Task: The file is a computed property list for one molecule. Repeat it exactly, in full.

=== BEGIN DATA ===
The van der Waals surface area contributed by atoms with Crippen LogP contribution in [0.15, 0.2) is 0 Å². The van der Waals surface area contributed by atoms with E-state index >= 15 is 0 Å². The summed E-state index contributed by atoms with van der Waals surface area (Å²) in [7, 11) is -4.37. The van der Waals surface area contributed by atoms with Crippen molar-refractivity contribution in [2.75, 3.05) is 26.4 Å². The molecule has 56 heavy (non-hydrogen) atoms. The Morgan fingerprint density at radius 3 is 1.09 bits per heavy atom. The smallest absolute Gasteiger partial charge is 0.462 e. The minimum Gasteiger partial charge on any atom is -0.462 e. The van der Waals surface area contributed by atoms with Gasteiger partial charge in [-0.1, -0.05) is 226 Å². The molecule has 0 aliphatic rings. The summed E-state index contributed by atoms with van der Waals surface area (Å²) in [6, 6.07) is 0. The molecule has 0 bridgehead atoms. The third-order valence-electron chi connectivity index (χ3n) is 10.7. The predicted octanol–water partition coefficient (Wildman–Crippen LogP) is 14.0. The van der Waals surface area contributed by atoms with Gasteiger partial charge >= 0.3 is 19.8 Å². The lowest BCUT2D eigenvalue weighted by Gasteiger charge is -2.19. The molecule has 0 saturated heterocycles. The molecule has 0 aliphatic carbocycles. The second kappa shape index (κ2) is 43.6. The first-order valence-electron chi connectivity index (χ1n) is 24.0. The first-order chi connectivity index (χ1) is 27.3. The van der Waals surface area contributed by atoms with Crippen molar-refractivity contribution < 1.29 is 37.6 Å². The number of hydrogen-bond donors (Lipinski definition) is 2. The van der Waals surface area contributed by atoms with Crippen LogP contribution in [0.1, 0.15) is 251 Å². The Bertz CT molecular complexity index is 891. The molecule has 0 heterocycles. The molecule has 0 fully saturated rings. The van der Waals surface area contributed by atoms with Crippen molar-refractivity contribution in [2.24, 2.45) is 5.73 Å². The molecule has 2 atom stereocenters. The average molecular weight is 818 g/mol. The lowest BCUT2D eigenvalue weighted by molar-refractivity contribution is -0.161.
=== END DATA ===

The van der Waals surface area contributed by atoms with Crippen LogP contribution in [0.15, 0.2) is 0 Å². The van der Waals surface area contributed by atoms with E-state index >= 15 is 0 Å². The summed E-state index contributed by atoms with van der Waals surface area (Å²) in [7, 11) is -4.37. The van der Waals surface area contributed by atoms with Crippen molar-refractivity contribution in [2.75, 3.05) is 26.4 Å². The molecule has 56 heavy (non-hydrogen) atoms. The Morgan fingerprint density at radius 3 is 1.09 bits per heavy atom. The smallest absolute Gasteiger partial charge is 0.462 e. The minimum Gasteiger partial charge on any atom is -0.462 e. The van der Waals surface area contributed by atoms with Gasteiger partial charge in [-0.1, -0.05) is 226 Å². The molecule has 0 aliphatic rings. The summed E-state index contributed by atoms with van der Waals surface area (Å²) in [6, 6.07) is 0. The molecule has 0 bridgehead atoms. The third-order valence-electron chi connectivity index (χ3n) is 10.7. The predicted octanol–water partition coefficient (Wildman–Crippen LogP) is 14.0. The van der Waals surface area contributed by atoms with Gasteiger partial charge >= 0.3 is 19.8 Å². The lowest BCUT2D eigenvalue weighted by Gasteiger charge is -2.19. The molecule has 0 saturated heterocycles. The molecule has 0 aliphatic carbocycles. The second kappa shape index (κ2) is 43.6. The first-order valence-electron chi connectivity index (χ1n) is 24.0. The first-order chi connectivity index (χ1) is 27.3. The van der Waals surface area contributed by atoms with Crippen molar-refractivity contribution < 1.29 is 37.6 Å². The number of hydrogen-bond donors (Lipinski definition) is 2. The van der Waals surface area contributed by atoms with Crippen LogP contribution in [0.1, 0.15) is 251 Å². The Bertz CT molecular complexity index is 891. The molecule has 0 heterocycles. The molecule has 0 fully saturated rings. The van der Waals surface area contributed by atoms with Crippen molar-refractivity contribution in [2.24, 2.45) is 5.73 Å². The molecule has 2 atom stereocenters. The average molecular weight is 818 g/mol. The lowest BCUT2D eigenvalue weighted by molar-refractivity contribution is -0.161.